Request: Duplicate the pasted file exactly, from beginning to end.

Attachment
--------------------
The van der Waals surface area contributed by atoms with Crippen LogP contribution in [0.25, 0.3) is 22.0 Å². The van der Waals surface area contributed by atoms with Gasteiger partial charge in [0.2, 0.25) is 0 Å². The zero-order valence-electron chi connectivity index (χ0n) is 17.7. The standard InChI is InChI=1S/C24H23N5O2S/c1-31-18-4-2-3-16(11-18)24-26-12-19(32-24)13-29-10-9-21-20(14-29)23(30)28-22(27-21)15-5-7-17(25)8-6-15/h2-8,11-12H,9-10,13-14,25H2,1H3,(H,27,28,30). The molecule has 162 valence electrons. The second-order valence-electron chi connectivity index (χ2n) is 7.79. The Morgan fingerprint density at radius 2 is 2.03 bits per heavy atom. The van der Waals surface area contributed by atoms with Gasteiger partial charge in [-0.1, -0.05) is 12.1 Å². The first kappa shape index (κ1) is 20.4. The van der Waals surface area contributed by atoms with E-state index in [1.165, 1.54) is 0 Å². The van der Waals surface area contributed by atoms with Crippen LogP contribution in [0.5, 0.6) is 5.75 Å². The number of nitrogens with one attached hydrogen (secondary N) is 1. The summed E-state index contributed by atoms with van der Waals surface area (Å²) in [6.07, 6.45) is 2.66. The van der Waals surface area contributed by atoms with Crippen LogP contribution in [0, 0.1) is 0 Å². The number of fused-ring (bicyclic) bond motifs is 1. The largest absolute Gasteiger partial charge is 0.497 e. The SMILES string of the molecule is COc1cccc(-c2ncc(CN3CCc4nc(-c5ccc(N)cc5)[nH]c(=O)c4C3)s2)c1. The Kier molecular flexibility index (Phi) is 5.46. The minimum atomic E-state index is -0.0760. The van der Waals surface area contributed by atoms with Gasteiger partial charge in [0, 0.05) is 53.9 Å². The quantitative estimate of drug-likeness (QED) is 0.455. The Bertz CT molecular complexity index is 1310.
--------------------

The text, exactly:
The van der Waals surface area contributed by atoms with Crippen LogP contribution in [0.25, 0.3) is 22.0 Å². The van der Waals surface area contributed by atoms with Gasteiger partial charge in [0.2, 0.25) is 0 Å². The zero-order valence-electron chi connectivity index (χ0n) is 17.7. The standard InChI is InChI=1S/C24H23N5O2S/c1-31-18-4-2-3-16(11-18)24-26-12-19(32-24)13-29-10-9-21-20(14-29)23(30)28-22(27-21)15-5-7-17(25)8-6-15/h2-8,11-12H,9-10,13-14,25H2,1H3,(H,27,28,30). The molecule has 162 valence electrons. The second-order valence-electron chi connectivity index (χ2n) is 7.79. The Morgan fingerprint density at radius 2 is 2.03 bits per heavy atom. The van der Waals surface area contributed by atoms with Gasteiger partial charge in [-0.1, -0.05) is 12.1 Å². The first kappa shape index (κ1) is 20.4. The van der Waals surface area contributed by atoms with E-state index in [1.165, 1.54) is 0 Å². The van der Waals surface area contributed by atoms with Crippen LogP contribution in [0.5, 0.6) is 5.75 Å². The number of nitrogens with one attached hydrogen (secondary N) is 1. The summed E-state index contributed by atoms with van der Waals surface area (Å²) in [6.07, 6.45) is 2.66. The van der Waals surface area contributed by atoms with Crippen LogP contribution in [0, 0.1) is 0 Å². The number of fused-ring (bicyclic) bond motifs is 1. The largest absolute Gasteiger partial charge is 0.497 e. The SMILES string of the molecule is COc1cccc(-c2ncc(CN3CCc4nc(-c5ccc(N)cc5)[nH]c(=O)c4C3)s2)c1. The Kier molecular flexibility index (Phi) is 5.46. The minimum atomic E-state index is -0.0760. The van der Waals surface area contributed by atoms with Gasteiger partial charge in [0, 0.05) is 53.9 Å². The quantitative estimate of drug-likeness (QED) is 0.455. The Bertz CT molecular complexity index is 1310.